If you are serious about emergency preparation, then I’m going to suppose your home is a place you could stay for a long, long, time. Plenty of food and water stored away, fuel to cook, a way to stay warm, if you can “Bug in”, you should be just fine no matter what the circumstance.
It’s when you have to hit the road and quickly, that things get interesting. Of course you have your 72 hour kit. One for everyone in the family, plus kits for your autos, kits all around! And in case of an evacuation, a bugout bag really is a lifesaver. But the tough question is: What about beyond 72 hours? I’m not talking end of the world, I’m talking say a week or ten days with no services, evacuated from your home, possibly with a lot of other people around. You probably would be with or near your automobile, a good thing since you can store and haul more in it than on your back. Which brings us to the number one concern you will have if your evacuation stretches beyond a day or two:
-Water. Specifically, clean, drinkable water. In refugee situations, which is where you have just found yourself, sickness from water-borne disease is often the leading cause of death. I’m sure you have a small supply in your kit, but the need for water for drinking, for cooking, for hygiene, just won’t stop. In some areas of the country such as the Southwest, the problem is having water, period. In other areas, there is plenty of surface water. It’s just that you don’t know what might be in it.
If you are bugging out, unless the flames are bearing down on you as you run, take 30 seconds or even a minute, grab some of your water storage, and throw it in the trunk. The more, the better. Remember, in summer heat, you may need a gallon or more a day just to drink. Plan on at least a half gallon, plus some for cooking and washing. Realistically, you may need to pad your needs because others won’t be as prepared as you, and you may get the opportunity to share.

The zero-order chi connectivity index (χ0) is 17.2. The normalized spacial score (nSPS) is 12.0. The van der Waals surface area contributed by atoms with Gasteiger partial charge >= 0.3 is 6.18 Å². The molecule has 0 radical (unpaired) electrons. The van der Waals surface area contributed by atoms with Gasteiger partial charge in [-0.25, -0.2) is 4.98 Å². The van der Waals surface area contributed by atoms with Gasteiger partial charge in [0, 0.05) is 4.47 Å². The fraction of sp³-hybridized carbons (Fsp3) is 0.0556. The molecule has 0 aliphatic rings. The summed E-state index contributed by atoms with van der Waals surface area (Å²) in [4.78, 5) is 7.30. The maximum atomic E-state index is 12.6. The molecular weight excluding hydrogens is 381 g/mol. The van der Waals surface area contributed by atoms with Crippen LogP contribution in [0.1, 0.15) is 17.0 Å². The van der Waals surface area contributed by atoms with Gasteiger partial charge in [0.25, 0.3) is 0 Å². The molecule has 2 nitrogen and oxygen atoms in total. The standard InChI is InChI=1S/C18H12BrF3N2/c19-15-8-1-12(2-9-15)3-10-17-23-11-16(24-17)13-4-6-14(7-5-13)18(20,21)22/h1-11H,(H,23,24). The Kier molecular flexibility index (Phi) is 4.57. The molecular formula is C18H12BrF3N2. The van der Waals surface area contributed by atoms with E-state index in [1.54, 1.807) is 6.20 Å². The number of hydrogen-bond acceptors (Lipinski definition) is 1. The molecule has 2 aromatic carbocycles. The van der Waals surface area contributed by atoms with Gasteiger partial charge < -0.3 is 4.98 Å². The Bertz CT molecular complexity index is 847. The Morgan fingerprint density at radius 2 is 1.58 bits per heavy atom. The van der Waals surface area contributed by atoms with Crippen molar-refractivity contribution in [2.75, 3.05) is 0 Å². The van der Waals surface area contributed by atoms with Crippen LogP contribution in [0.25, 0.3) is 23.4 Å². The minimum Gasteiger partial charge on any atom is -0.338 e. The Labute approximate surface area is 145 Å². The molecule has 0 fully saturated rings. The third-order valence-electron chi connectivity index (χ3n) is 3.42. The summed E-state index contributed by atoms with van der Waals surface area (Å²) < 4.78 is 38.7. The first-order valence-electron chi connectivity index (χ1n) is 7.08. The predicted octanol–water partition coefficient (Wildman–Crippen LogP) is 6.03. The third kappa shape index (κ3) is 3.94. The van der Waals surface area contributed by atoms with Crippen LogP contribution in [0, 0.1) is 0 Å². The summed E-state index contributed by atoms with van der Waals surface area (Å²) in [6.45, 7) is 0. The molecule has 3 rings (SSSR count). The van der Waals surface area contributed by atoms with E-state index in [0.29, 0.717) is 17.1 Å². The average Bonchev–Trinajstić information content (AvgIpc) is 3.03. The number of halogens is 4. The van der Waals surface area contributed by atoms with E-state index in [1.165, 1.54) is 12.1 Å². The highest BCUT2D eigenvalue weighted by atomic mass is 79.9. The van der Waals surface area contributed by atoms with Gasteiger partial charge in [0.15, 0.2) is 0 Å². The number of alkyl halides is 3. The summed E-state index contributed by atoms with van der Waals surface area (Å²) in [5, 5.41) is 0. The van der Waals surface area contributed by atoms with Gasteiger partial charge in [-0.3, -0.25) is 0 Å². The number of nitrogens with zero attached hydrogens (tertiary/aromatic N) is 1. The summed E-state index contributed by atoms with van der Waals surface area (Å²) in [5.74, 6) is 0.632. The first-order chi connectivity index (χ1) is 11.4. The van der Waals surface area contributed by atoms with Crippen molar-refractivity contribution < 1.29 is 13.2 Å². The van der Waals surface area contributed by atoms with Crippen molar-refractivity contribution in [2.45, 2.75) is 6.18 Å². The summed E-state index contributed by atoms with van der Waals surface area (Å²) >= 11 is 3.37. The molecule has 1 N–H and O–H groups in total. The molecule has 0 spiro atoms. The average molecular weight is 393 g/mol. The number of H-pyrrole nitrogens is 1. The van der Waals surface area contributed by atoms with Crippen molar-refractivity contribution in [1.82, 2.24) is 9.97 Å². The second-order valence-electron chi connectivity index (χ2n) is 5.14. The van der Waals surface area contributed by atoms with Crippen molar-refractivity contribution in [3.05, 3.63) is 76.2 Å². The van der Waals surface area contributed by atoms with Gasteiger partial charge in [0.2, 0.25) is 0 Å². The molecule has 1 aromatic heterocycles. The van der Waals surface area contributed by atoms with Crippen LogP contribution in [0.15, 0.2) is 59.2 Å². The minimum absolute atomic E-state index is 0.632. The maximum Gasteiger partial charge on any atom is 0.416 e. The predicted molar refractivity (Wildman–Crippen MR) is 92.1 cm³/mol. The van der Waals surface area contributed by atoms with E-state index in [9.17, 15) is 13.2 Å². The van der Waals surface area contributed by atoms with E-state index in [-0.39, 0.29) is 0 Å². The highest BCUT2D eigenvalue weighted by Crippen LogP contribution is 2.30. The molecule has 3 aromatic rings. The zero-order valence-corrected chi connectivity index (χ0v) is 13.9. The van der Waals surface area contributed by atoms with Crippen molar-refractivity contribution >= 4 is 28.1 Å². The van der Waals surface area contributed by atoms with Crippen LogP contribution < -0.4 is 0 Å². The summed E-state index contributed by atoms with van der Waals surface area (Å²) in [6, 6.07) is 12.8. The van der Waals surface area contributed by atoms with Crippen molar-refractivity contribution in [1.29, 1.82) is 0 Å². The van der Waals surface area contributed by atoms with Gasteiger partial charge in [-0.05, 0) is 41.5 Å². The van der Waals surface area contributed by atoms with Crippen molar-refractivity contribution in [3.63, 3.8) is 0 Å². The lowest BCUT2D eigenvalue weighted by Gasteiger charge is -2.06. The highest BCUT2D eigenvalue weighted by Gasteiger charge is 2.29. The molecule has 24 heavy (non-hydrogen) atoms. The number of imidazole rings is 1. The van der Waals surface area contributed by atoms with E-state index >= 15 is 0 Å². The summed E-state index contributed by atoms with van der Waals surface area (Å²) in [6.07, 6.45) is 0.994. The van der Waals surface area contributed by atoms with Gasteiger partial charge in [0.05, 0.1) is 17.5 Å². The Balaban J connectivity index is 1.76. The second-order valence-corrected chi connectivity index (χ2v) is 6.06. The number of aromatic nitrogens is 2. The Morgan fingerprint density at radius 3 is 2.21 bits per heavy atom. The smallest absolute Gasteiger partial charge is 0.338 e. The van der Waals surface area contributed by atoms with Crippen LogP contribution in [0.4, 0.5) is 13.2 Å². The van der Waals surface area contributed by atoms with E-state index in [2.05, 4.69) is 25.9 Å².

If water is plentiful but suspect (all untreated water is suspect.), then the most important item in your kit may turn out to be either a water filter or a means of chemical treatment. Even if you plan on treating it, use the cleanest, clearest water you can find. Spring water is usually the best.
-Food. As strange as it may sound, this is not as critical as it may seem, because while you will die of thirst in about three days, it takes several weeks to starve to death. But if you don’t eat for a couple of days, you won’t have the energy to take care of your family, and all you will be thinking about is getting something to eat. For just a few days, balanced nutrition can take a back seat to calories, though I don’t recommend a diet of straight anything. Mix it up a little, and you should be fine. Longer term, you need vitamins and a balance of carbs, protein, and “good” fats, but that’s another article. Same with fuel. For a few days you can get by on food you don’t cook.
One last thought. WHEN you have to evacuate plays a big role in your preparations. I already did a post on evacuating into winter if you want to look it up, but this may serve as a reminder-are prepared to keep you and your loved ones warm in the case of a winter evacuation? If not, remember that emergencies don’t just happen in the summer.
by Lorin John
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